a Christmas pudding garnished with fruit on a white cake stand surrounded by citrus and decorations

Christmas Pudding in a Steam Oven

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This post is part 4 in a series of Christmas themed steam oven recipes (parts 1 here, 2 here and 3 here), and it’s by far my most-requested Christmas help item when it comes to converting regular recipes to steam oven ones: steaming a Christmas pudding.

The number of cries for help I get on this even surpass roast turkey in the game of ‘how do we impress our guests with this mystical steam oven thingy so they’ll think we’re master chefs’, which is no mean feat.

I had almost decided I wouldn’t do a pudding this year, but right on cue as stir-up Sunday approached last week, I got a small flood of emails asking about the subject, so here we are.

I’ve missed stir-up Sunday (sorry), but if you haven’t yet come around to cooking a pudding in your steam oven and want to, it’s not too late! If you make one this week it’ll still have 3 weeks to mature before the big day, which is plenty.

I am fairly certain if you’re a traditional Christmas pudding devotee, you’ll have your own favourite recipe and won’t want to deviate too much from it. My favourite happens to be my Mum’s recipe, which, lucky for me, I never make but always get to eat!

Here’s the thing about a steam oven Christmas pudding recipe though: it doesn’t matter much the recipe you use because the cooking part is dead easy and doesn’t really vary except by the size of your pudding. Turn on the steam-only setting, large puddings take 5-6 hours (I’ve never hurt one by giving it the full 6 hours), and small ones 1 ½. That’s it.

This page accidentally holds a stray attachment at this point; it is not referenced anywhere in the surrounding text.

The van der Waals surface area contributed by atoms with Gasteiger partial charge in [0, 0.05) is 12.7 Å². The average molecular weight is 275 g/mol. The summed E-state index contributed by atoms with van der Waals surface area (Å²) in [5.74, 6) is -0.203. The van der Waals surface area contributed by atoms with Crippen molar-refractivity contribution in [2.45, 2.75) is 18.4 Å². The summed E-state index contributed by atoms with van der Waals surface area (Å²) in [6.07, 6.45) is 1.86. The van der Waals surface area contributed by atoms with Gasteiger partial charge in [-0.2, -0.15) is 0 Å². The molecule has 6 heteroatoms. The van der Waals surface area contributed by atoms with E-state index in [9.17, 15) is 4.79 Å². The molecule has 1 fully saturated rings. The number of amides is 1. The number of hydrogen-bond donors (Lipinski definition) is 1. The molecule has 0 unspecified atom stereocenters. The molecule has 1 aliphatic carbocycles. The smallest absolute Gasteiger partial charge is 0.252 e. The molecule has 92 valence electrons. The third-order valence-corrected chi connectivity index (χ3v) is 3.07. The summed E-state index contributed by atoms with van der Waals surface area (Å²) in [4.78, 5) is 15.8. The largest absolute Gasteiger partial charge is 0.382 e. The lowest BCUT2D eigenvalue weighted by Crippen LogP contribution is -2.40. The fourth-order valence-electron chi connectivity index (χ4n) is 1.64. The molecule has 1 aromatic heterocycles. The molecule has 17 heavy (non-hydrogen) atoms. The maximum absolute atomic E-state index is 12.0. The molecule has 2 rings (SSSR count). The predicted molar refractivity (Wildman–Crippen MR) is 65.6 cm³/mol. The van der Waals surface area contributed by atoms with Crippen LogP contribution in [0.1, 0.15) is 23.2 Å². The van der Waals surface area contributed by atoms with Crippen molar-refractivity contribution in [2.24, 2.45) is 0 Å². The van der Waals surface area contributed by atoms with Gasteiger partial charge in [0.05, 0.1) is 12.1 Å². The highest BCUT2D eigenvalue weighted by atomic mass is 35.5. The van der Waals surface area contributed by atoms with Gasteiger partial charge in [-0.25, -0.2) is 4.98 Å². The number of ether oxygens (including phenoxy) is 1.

I almost feel wrong writing a whole post about this because it’s just SO. EASY. to do your pudding in the steam oven. The worst part is occasionally having to refill the water tank in your oven (if yours is plumbed, you don’t even have to do that!). Never again will you have to mess about with pots, upturned saucers, cooktop heat levels and frequently topping up water when you want to steam a pudding.

Anyway, given most fruit puddings are a variation on the same theme, I thought I’d try something a little left of centre for the sake of today’s post and make a fig, apricot and orange version. It’s still gloriously rich, dark and stodgy in the nicest possible way a pudding can be, but the figs give it an almost honey-like sweetness and apricots and oranges bring a tang and some tartness to the party (make no mistake, a pudding party is exactly the kind I want to be invited to more often).

I couldn’t help myself and tried this one after only a few days but I know the flavours will deepen and soften a little in the coming weeks if I can leave it alone for that long. No promises though.

If deviating from the classic plum pudding isn’t your thing, no matter – follow along below for cooking instructions and apply these to your own delicious pudding recipe. Then write to tell me how you’ll never steam a pudding any other way again.

See you here again soon for more Christmas steam oven recipes – I have a few more things up my sleeve for the next couple of weeks, and I’m pretty excited to share them.

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a Christmas pudding garnished with fruit on a white cake stand surrounded by citrus
a Christmas pudding garnished with fruit on a white cake stand surrounded by citrus and decorations
Print Recipe
4.75 from 8 votes

Steam Oven Christmas Pudding with Fig, Apricot and Orange

This rich pudding has all the flavors of Christmas with a modern twist thanks to the addition of dried figs, glace apricots and oranges. It'll be the star of your dessert table.
Prep Time45 minutes
Cook Time6 hours
macerating time12 hours
Total Time18 hours 45 minutes
Course: Dessert
Cuisine: Australian, English
Keyword: Christmas pudding with fig, apricot and orange, steam oven Christmas pudding
Servings: 10
Calories: 463kcal